It’s been an interesting last few days as we installed two new Avid Media Composer software systems with Mojo SDIs at the facility. The new machines are Mac Pro dual-quad core machines; the Octo-Macs. They are screaming fast but they shipped with Mac OSX 10.4.10. This brings up an interesting predicament. As of this posting, Avid only supports OSX 10.4.9. That means to be officially supported one must downgrade the shipping operating system. Seems simple enough but you must first locate an older os install. We purchased our new systems from a local reseller who tested the machines with a set-up at their facility. When we got the systems in-house we noticed some severe popping and crackling of the audio on both machines. They were identical machines with the exception of one Mac with a second internal hard drive with a Final Cut Pro install and an AJA Kona card. We spent a whole day troubleshooting the issue with Avid support as well as our reseller. After much trial and error the reseller believed that the problem came from the way they had to “backdoor” the older os install. They had jumped through hoops and located a 10.4.8 install which was then updated to 10.4.9. When we updated to 10.4.10 the popping went away. That os isn’t supported by Avid. The problem was solved when the reseller located a true 10.4.9 install. We reinstalled everything and were up and running.
This brings up an interesting issue. How is a software manufacturer supposed certify new, faster computers when the shipping os hasn’t been certified. Avid is often criticized (by me included) that they don’t support Mac os upgrades quick enough. We always want the latest and greatest don’t we? A conversation with Avid support yielded some interesting answers. I asked how you can support a machine and not the os that ships on it … he said that is part of the game as Windows machines ship with Vista and Avid doesn’t support that yet either. It sounds like downgrading an os isn’t an unusual thing in Avid world when you want to use the latest and greatest and fastest computers. But the most striking thing the Avid tech guy said was that Apple used to supply pre-release operating system versions for Avid to certify. But they stopped when Final Cut Pro came along. Come on Apple, that’s very petty … afraid of a little competition? I wonder if they will do that with Adobe now that Premiere Pro is back on the Mac?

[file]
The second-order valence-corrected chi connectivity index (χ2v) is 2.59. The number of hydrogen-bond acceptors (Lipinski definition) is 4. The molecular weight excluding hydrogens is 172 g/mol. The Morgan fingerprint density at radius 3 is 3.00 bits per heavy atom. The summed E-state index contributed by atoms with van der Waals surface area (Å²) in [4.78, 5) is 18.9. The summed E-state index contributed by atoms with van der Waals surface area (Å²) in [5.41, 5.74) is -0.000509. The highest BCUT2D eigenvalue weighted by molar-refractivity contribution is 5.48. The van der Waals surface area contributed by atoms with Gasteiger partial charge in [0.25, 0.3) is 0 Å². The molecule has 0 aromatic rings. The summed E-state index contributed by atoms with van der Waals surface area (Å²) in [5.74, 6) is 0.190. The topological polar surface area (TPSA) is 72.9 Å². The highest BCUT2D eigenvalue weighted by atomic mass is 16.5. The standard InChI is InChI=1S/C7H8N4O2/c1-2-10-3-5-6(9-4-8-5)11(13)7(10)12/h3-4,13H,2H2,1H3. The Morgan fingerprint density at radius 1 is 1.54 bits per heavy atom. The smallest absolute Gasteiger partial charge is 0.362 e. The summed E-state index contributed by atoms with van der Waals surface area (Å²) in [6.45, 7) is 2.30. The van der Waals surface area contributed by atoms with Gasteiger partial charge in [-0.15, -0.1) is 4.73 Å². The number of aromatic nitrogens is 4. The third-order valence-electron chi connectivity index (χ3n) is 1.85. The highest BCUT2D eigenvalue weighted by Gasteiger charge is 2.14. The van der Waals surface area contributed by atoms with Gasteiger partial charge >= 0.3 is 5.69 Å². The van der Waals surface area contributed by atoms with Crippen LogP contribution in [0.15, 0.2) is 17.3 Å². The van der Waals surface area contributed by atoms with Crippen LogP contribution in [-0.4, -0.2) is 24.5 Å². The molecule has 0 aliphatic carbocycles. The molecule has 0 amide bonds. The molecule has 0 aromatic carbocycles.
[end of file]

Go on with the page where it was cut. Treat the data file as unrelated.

UPDATE: Andrew Kimpton from Avid posted a nice follow up to this article over on his blog. Thanks for going into some good detail Andrew.